It takes a really big project to include every single student and staff member at Tremont Elementary School.
When a world-renowned muralist reached out to schools in central Ohio about his next project, Principal Jim Buffer and his staff saw an opportunity for Tremont to work together on something that would be really big — something that would be enjoyed by students, staff members and the entire Upper Arlington community for generations to come.
Now bursting in bright colors from a brick facade overlooking the playground on the east side of the school is a 54 foot by 6 foot mural, created in collaboration with artist Phillip Martin.
“It was truly a community effort,” said art teacher Susan Sundberg. “Every student, teacher, paraprofessional and other staff members were able to paint on the mural.”
Tremont received special permission from the City of Upper Arlington for a mural of this size, and the project pools funding from a cross-section of community sources: the Upper Arlington Education Foundation, the Tremont School Association and the UA Cultural Arts Division.
In addition to serving as a painting crew, the students of Tremont played an integral role in the design of the mural.
Buffer, Sundberg, art teachers Lindsey Chisholm and Danielle Poling, and the TSA’s Artists in Schools coordinator, Emily Ness, collaborated with Martin on the outline for the design: seven panels that subtly spell out TREMONT in the background. They then assigned six of the panels to each grade level at the school, with the middle panel — the “M” — representing the school as a whole.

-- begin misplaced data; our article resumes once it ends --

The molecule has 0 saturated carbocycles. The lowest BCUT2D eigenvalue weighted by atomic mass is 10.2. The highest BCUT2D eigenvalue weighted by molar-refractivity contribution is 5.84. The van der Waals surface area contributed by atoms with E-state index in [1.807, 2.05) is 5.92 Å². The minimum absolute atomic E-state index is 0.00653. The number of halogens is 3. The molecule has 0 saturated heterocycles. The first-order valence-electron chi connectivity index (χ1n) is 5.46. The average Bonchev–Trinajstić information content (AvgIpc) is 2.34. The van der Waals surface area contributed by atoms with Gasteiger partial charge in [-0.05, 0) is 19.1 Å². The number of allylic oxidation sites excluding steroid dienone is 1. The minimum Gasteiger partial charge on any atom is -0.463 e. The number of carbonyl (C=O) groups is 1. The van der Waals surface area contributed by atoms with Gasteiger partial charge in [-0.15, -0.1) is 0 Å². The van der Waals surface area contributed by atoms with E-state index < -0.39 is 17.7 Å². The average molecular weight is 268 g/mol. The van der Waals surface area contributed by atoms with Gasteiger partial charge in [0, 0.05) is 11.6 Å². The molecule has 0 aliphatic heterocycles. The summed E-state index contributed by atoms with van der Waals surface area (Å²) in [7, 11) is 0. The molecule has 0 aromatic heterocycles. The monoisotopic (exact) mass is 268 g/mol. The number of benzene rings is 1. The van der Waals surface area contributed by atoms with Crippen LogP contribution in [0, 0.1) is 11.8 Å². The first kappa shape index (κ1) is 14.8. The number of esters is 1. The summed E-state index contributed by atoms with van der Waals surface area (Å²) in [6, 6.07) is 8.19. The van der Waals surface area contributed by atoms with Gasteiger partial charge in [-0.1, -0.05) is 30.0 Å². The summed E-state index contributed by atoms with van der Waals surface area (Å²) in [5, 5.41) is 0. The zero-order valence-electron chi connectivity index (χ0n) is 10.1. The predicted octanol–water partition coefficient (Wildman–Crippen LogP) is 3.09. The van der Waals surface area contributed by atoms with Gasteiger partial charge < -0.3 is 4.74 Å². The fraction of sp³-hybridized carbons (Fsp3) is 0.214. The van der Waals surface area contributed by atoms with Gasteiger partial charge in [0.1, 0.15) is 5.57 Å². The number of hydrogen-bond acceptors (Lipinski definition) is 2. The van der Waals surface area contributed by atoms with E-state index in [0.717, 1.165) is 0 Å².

Then the kids got to work in their art classes.
“Students were asked to list and draw ideas of events they remembered most from each grade level,” Sundberg said. “We gave the drawings to Phillip, and then Phillip used their ideas to design the whole mural.”
The result is baby chicks on the kindergarten panel, birdhouses for first grade, dinosaurs for second grade and much more, up to the final fifth-grade tradition — a luau at the end of the school year — on the final panel.
Students of all grade levels worked in shifts over the course of five days to paint the panels, and numerous family volunteers and staff members helped during the students’ shifts and later with final touch-ups.
A focal point of the mural is a number 100 — representing not only the 100 years of the City of Upper Arlington and Upper Arlington Schools but also the traditional 100-day celebrations of the school year. Inside the number 100 are what appear to be polka dots from afar but are something far more meaningful.
Every student in the school and every staff member “also left their ‘thumbprint’ on the mural by literally painting their thumbprint in the 100,” Sundberg said.
Martin’s goal as a muralist is to create a community experience through art, and he travels around the world to bring that experience to communities. The project at Tremont was his 55th mural in 25 countries.
“I feel extremely fortunate to have had the experience of working with an artist who has left his mark around the world and now at Tremont,” Sundberg shared. “Phillip has enjoyed the interaction with the students and always stops to have a conversation with them and answer their questions. This helps students to feel more connected to the mural and take great pride and ownership in their community mural!”
Buffer expressed his thanks to Martin as well as the parent volunteers, UA+Ed, the TSA and the UA Cultural Arts Division for making this project possible.
“This was such an incredible experience for our students and our staff to work with Phillip and produce this amazing piece of art,” he said. “This mural beautifully captures everything that makes Tremont such a special part of the entire UA community.”